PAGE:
What was in summary the case?
Recruiter violates ancillary work clause while exempt from work for client employer. Fine mitigated to nil; employee immediately terminated contact after learning of employer’s objections.
Employee joined De Recruiter B.V. as a senior consultant on September 1, 2018. The employment contract contains an ancillary work clause, a relationship clause and a related penalty clause. On October 27, 2020, the parties entered into a written termination agreement at the request of the employee. The employment agreement would thereby end on January 31, 2021. Her last day of work was October 30, 2020, after which she was released from work with pay. On 27 October 2020, the director of The Recruiter drew up a list of relations in respect of which The Recruiter did not wish to deviate from the relationship clause. Some of the relationships were allowed to be approached by the employee. By email dated November 11, 2020, the Director informed the employee that he had heard that the employee had been in contact with a business contact regarding a vacancy she had previously been in contact with from De Recruiter. He informed employee that this was not the intention and that as long as she was still employed, she had to comply with the relationship clause. The Recruiter claimed a declaratory judgment that the employee had acted in breach of the secondary employment clause and the non-solicitation clause, and an order that the employee pay the penalties due, totalling €17,000 for the first breach and €10,000 for the second breach, plus €500 for each day that the second breach continues, plus statutory interest. The employee claimed a declaratory judgment that the restriction of the relationship clause applied in full.
In November 2020 the employee had contact with the relation about a vacancy and via the LinkedIn of The Recruiter she placed a search request for this vacancy. Strictly speaking this falls under the side activities clause. The Subdistrict Court considers the penalty claimed for this excessive. The following is relevant in this respect. The Recruiter knew that the employee was doing some work for herself. The Recruiter mainly blamed her for carrying out work for the client. However, the relation is one of the relations of which The Recruiter had determined that it would not fall under the non-solicitation clause, insofar as it would concern recruitment for Sales, Marketing, HR and Finance vacancies. Moreover, the employee terminated her contact with the relation immediately after she learned of De Recruiter’s objections. Finally, De Recruiter has not made it plausible that it has suffered damage as a result of the actions of the employee. The assignment of the relationship did not go to employee. On the grounds of the foregoing, the Subdistrict Court moderates the penalty to nil.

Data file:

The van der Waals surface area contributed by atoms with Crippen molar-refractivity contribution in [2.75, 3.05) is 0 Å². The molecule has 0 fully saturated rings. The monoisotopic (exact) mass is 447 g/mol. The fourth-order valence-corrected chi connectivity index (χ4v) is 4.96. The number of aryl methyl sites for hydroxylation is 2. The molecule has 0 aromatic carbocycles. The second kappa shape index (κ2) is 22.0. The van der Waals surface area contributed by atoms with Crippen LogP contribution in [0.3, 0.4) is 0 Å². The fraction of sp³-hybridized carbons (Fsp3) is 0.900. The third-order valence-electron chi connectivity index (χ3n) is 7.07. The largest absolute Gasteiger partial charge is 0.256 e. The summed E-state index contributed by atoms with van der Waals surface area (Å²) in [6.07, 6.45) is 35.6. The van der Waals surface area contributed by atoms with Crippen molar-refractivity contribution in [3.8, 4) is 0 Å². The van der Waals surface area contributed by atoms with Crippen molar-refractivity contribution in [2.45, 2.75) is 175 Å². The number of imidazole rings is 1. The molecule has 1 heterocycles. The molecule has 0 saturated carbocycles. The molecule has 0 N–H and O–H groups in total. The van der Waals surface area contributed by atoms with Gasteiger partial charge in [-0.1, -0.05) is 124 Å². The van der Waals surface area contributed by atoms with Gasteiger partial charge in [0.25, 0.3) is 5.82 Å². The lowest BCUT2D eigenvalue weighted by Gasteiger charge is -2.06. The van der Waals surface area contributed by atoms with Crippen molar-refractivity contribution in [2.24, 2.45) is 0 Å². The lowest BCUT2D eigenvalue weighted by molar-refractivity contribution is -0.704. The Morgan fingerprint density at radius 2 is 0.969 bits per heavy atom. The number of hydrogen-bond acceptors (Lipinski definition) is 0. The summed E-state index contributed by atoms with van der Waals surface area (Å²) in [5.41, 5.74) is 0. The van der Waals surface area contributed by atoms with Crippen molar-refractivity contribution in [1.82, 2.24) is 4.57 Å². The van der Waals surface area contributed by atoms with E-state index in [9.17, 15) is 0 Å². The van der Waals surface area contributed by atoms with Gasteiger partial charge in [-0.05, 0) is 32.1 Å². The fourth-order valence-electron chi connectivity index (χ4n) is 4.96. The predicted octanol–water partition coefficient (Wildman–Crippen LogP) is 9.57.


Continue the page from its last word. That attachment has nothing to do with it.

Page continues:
Employee established a personal holding company on November 16, 2020, at the time of her employment. The Recruiter argues that through that holding company the employee entered into a business agreement with D, a relation of The Recruiter. The employee disputes this. The question that the Subdistrict Court must answer is whether D must be considered a client or ‘other relation’ of De Recruiter. It was neither stated nor apparent that D ever purchased goods or services from De Recruiter or placed orders with her. D’s managing director has stated in writing that she does not know De Recruiter and that De Recruiter has never worked for D. D is therefore not to be considered a relation or client. The conclusion is therefore that the employee has not breached the non-solicitation clause.
Questions about non solicitation, non competition, secrecy or penalty claus or dismissal please contact Eva Jongepier, lawyer at Fennek.